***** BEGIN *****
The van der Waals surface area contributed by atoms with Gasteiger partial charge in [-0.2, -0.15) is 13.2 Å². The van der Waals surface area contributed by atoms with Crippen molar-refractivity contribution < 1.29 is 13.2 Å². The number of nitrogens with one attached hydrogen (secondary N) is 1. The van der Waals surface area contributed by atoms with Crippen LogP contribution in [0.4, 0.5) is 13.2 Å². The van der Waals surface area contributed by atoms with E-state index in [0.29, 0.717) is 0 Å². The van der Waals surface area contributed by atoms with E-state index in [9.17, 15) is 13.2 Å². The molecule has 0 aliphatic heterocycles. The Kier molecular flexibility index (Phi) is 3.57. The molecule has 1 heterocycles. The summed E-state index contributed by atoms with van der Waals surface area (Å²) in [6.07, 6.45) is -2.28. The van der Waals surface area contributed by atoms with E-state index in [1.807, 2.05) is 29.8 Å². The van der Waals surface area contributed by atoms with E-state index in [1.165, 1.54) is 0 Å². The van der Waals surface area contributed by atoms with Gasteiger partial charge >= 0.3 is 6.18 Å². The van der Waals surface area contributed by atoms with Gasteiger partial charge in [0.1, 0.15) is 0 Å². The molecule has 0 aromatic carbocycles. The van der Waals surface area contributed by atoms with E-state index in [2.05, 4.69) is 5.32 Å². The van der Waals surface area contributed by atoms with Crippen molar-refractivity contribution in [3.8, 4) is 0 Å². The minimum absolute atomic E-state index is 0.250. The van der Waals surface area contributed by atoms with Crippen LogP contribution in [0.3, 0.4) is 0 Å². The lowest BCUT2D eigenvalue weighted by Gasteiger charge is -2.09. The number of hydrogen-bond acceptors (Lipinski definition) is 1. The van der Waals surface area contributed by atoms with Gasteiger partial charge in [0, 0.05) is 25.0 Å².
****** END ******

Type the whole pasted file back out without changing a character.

The van der Waals surface area contributed by atoms with Gasteiger partial charge in [-0.2, -0.15) is 13.2 Å². The van der Waals surface area contributed by atoms with Crippen molar-refractivity contribution < 1.29 is 13.2 Å². The number of nitrogens with one attached hydrogen (secondary N) is 1. The van der Waals surface area contributed by atoms with Crippen LogP contribution in [0.4, 0.5) is 13.2 Å². The van der Waals surface area contributed by atoms with E-state index in [0.29, 0.717) is 0 Å². The van der Waals surface area contributed by atoms with E-state index in [9.17, 15) is 13.2 Å². The molecule has 0 aliphatic heterocycles. The Kier molecular flexibility index (Phi) is 3.57. The molecule has 1 heterocycles. The summed E-state index contributed by atoms with van der Waals surface area (Å²) in [6.07, 6.45) is -2.28. The van der Waals surface area contributed by atoms with E-state index in [1.807, 2.05) is 29.8 Å². The van der Waals surface area contributed by atoms with E-state index in [1.165, 1.54) is 0 Å². The van der Waals surface area contributed by atoms with Gasteiger partial charge >= 0.3 is 6.18 Å². The van der Waals surface area contributed by atoms with Gasteiger partial charge in [0.1, 0.15) is 0 Å². The molecule has 0 aromatic carbocycles. The van der Waals surface area contributed by atoms with E-state index in [2.05, 4.69) is 5.32 Å². The van der Waals surface area contributed by atoms with Crippen molar-refractivity contribution in [3.8, 4) is 0 Å². The minimum absolute atomic E-state index is 0.250. The van der Waals surface area contributed by atoms with Crippen LogP contribution in [0.3, 0.4) is 0 Å². The lowest BCUT2D eigenvalue weighted by Gasteiger charge is -2.09. The number of hydrogen-bond acceptors (Lipinski definition) is 1. The van der Waals surface area contributed by atoms with Gasteiger partial charge in [0, 0.05) is 25.0 Å².